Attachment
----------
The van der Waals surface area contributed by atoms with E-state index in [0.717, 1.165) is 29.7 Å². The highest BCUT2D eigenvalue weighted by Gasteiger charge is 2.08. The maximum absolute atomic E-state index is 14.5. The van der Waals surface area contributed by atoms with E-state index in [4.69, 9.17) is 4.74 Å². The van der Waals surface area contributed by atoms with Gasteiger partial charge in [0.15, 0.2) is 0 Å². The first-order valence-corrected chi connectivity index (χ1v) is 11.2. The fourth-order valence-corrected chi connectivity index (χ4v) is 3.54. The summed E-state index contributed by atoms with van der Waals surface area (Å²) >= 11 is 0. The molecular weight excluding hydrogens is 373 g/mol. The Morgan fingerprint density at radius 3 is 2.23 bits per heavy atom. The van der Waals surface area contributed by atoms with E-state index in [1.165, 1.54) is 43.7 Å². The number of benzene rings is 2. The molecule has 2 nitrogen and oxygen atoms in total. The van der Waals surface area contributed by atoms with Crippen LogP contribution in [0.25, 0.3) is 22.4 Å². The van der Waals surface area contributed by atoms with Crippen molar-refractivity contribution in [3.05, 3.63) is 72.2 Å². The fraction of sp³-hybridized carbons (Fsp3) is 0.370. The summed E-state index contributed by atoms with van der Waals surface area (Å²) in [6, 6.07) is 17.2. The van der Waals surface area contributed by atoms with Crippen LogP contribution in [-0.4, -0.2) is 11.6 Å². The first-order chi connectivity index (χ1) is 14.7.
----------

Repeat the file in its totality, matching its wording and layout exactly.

The van der Waals surface area contributed by atoms with E-state index in [0.717, 1.165) is 29.7 Å². The highest BCUT2D eigenvalue weighted by Gasteiger charge is 2.08. The maximum absolute atomic E-state index is 14.5. The van der Waals surface area contributed by atoms with E-state index in [4.69, 9.17) is 4.74 Å². The van der Waals surface area contributed by atoms with Gasteiger partial charge in [0.15, 0.2) is 0 Å². The first-order valence-corrected chi connectivity index (χ1v) is 11.2. The fourth-order valence-corrected chi connectivity index (χ4v) is 3.54. The summed E-state index contributed by atoms with van der Waals surface area (Å²) >= 11 is 0. The molecular weight excluding hydrogens is 373 g/mol. The Morgan fingerprint density at radius 3 is 2.23 bits per heavy atom. The van der Waals surface area contributed by atoms with E-state index in [1.165, 1.54) is 43.7 Å². The number of benzene rings is 2. The molecule has 2 nitrogen and oxygen atoms in total. The van der Waals surface area contributed by atoms with Crippen LogP contribution in [0.25, 0.3) is 22.4 Å². The van der Waals surface area contributed by atoms with Crippen molar-refractivity contribution in [3.05, 3.63) is 72.2 Å². The fraction of sp³-hybridized carbons (Fsp3) is 0.370. The summed E-state index contributed by atoms with van der Waals surface area (Å²) in [6, 6.07) is 17.2. The van der Waals surface area contributed by atoms with Crippen LogP contribution in [-0.4, -0.2) is 11.6 Å². The first-order chi connectivity index (χ1) is 14.7.